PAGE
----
Actually I think it is severely improbable on theism, a posteriori, given that we know that all material things all have material causes.  This is why I don't think your argument is going to move the evidential needle very far, both sides have a ton of work to do in order to get to our observations.

God, Bodies, and the Moral Arena

I'm going to collapse your two sections into one here since they're very related.

You say:

"I don’t think love necessitates a body. The idea is that, whether in fiction or reality, many of the greatest goods are best realized in the context of a physical domain."
 Emphasis mine.

You can not hold this and hold to a form of Divine Command Theory, or hold that "Goodness is ontologically equivalent with god's nature". 

You define god as the greatest possible being, who is also timeless & space-less (ie. not embodied).  Therefore the greatest goods are not best realized in the context of a physical domain per your own definitions!

This is why I don't inherently feel like I'm making a new argument against theism so much as I am saying there are indeed problems tied to your view.

"Even if we limit ourselves just to love (which I didn’t do), the ways to express love in parent-child relationships, among friends at school and work, in learning medicine etc. to help others… the possibilities are exponentially increased in a moral arena."
Then you're saying that we as mere humans can express love in ways that god inherently can't, or couldn't until he gave part of himself a body in Jesus.  Did he get "better" at loving once he became embodied? Or did the intra-trinity love lack a certain set of values because it wasn't embodied before the creation of space-time? If so how does that square with the idea of god being defined as the greatest possible being, that theology also traditionally holds as also unchanging.

The upshot is this: you can't say there's values to be found in a community of believers if you also use the nature of an immaterial, unembodied being as your entire basis for goodness and values as entities in themselves! 

At least you can't do this without also creating a set of values and goodness that exists apart from, or is not necessarily grounded in the nature of your god, which is going to be extremely non-standard.  In which case I can probably run the same kind of argument against those kinds of values that you run against atheists when you make the traditional moral argument (assuming you would defend such an argument).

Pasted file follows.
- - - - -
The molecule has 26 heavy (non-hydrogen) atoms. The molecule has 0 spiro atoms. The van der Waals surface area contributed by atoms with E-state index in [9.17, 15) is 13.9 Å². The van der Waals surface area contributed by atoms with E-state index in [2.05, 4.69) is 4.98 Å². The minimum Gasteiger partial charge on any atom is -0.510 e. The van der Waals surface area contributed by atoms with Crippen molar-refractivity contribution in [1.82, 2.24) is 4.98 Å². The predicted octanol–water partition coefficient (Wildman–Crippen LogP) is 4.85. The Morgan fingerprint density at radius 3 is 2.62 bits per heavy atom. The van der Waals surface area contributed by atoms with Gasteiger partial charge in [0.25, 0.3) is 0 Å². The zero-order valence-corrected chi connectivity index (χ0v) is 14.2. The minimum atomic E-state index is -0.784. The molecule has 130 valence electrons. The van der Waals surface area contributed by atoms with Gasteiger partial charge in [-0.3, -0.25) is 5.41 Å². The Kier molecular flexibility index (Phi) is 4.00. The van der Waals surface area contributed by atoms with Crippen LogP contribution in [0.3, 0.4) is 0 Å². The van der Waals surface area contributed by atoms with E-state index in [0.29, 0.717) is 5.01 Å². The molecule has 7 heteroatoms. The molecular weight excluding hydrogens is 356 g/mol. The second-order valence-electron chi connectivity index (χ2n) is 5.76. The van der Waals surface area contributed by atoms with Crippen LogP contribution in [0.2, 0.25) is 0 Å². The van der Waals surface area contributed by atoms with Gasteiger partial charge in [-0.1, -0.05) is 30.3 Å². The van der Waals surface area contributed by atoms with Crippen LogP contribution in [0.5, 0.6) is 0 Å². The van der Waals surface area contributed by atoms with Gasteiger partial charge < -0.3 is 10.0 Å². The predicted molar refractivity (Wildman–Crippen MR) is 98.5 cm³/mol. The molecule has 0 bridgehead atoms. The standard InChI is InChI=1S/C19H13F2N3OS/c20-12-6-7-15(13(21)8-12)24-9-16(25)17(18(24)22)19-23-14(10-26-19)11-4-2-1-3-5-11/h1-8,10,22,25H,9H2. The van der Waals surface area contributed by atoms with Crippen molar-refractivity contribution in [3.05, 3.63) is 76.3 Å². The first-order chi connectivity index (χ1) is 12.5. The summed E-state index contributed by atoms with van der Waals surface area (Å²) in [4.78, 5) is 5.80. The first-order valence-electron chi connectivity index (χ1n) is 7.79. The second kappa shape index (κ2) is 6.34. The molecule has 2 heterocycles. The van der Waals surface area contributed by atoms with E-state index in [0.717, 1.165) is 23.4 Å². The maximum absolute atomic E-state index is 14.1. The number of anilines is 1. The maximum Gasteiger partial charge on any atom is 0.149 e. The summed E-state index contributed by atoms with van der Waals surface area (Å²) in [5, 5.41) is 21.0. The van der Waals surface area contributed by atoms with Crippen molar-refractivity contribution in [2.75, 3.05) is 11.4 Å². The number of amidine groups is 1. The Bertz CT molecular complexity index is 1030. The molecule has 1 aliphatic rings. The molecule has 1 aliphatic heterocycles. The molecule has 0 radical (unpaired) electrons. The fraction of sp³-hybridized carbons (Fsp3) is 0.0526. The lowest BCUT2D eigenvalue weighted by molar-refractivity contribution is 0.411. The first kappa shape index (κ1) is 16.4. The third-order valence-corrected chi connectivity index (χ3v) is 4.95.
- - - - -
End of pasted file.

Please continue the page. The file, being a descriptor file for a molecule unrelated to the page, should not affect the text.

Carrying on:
You have a final issue here:

"And remember how modest the premise was. I don’t need theism to predict a moral arena. You can say the likelihood of a physical world on theism is .0001% if you want. The argument still runs with stunning success if your numbers are on atheism are significantly lower, which they should be."
There's a few things.

Per my initial comments, I think the existence of a moral arena is more likely on theism than on atheism. So it is some evidence for theism.

I also think the existence of the physical is more likely on naturalism than on theism. So it is likewise more evidence for atheism.

I think your numbers game is irrelevant since I can run the same kinds of questions through for the existence of the physical vs. not, but even if I don't take that approach, I have the plethora of responses available to the design argument.  That's really what you're left with, a design argument.

Minds and Brains

I think you've gone off quite badly here:

"The point is that, of all the psycho-physical laws there could have been, how interesting is it that they are such that they put minds in contexts where they are in a moral arena, and only in contexts where they are in a moral arena."

There's a few things to unpack here.

A naturalist is going to hold to some kind of view that the mind emerges from a complex brain. It is the only way to get a mind on naturalism, which denies the existence of a fundamental mind-like-stuff.

Once we have the evolution of brains-like-ours at all, there is necessarily going to be a moral arena of sorts, per game theory.

Finally, to say that minds are only in the context of a moral arena is to commit you to say that animals don't have minds at all, which I think is clearly false, or you're going to hold that animals are in a moral arena, which is going to bring up theological problems (ie. Was there a bonobo Jesus?).

The existence of what very much appears to be minds in at least our primate cousins, and a herd morality of sorts in a host of species that also appear to have minds, seems to form a problem for your view that minds only exist in a moral arena in the actual world.

So no, it's not surprising that minds are existing "attached to" brains vs. electrons on naturalism. It may be an issue if one is a naturalist that also thinks there's some kind of mind-stuff, but then we get into really odd views like panpsychism and the like as other responses.